A newly built statue in the Russian republic of Tatarstan has burned down after four teenagers used the nearby eternal flame memorial to set fire to a wreath on the memorial. The ‘fireproof’ monument was erected just last year.
The monument, dedicated to the ‘Warrior-Liberator,’ is in Zainsk, a town around 1000km east of Moscow.
As seen on a video posted by online news outlet Baza, four children on Tuesday night were playing with sticks, setting them alight using the ‘eternal flame,’ a World War II memorial found in almost every Russian city.
Then, using one of the sticks, the kids are seen setting fire to a wreath on the ‘Warrior-Liberator’ monument. The situation very quickly gets out of control, as the statue itself suddenly bursts into flames.
Speaking to the press, Ruslan Galiev, a media spokesman for the senior public prosecutor of Tatarstan, the authorities are now checking whether the monument was built using required fireproof materials. It was unveiled last year in May 2020 for the 75th anniversary of victory in World War II.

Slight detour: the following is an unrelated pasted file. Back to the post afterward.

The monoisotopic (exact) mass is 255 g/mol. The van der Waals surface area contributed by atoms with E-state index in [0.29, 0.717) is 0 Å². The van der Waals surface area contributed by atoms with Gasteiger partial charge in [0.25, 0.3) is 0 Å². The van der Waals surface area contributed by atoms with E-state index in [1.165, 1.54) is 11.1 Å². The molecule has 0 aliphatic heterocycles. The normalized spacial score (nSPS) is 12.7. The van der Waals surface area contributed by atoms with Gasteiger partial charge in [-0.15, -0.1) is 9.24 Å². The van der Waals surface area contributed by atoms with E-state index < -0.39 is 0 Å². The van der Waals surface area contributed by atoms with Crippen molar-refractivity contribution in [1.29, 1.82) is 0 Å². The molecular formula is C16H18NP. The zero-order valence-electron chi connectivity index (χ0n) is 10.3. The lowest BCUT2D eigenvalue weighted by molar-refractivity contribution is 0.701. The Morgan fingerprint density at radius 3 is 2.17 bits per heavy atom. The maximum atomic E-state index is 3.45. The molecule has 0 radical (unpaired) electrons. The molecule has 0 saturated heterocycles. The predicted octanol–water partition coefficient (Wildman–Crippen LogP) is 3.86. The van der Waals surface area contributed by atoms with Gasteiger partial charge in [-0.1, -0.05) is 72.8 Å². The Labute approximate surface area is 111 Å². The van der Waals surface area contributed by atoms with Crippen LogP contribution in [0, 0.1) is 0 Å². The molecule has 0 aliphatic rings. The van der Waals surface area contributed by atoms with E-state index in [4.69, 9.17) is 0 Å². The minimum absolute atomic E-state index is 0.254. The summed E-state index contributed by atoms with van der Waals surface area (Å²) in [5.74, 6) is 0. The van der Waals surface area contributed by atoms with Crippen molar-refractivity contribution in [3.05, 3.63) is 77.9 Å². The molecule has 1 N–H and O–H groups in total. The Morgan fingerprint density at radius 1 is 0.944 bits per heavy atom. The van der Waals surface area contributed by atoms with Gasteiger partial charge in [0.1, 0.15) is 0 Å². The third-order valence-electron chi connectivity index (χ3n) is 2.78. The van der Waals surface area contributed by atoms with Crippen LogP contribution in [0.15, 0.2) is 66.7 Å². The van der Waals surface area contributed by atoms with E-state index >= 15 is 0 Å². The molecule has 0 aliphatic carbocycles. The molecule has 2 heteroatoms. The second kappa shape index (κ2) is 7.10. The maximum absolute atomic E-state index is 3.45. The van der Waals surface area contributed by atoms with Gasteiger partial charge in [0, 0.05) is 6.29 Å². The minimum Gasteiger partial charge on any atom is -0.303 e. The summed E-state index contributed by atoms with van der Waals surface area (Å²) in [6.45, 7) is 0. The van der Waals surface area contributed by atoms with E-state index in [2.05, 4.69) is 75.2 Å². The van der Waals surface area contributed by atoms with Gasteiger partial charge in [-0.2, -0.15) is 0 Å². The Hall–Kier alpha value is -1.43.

According to local newspaper inkazan.ru, the statue was built for 1.65 million rubles ($22,000). The contract stated that it must be made from a material “non-flammable, insensitive to changes in temperature and hydrometry.”
Writing on Instagram, local politician Alexey Serov called the scene “a profound and symbolic picture.”
“It contains all of today’s Russia. In which memory, the continuity of generations, honor, conscience, respect, and knowledge are burned,” he said. “Now, I would like to hold the officials to account.”
In Russia, the age of criminal liability begins at the age of 16. If those responsible are found to be of age, they could be fined up to 5 million rubles ($65,000) or imprisoned for 5 years.
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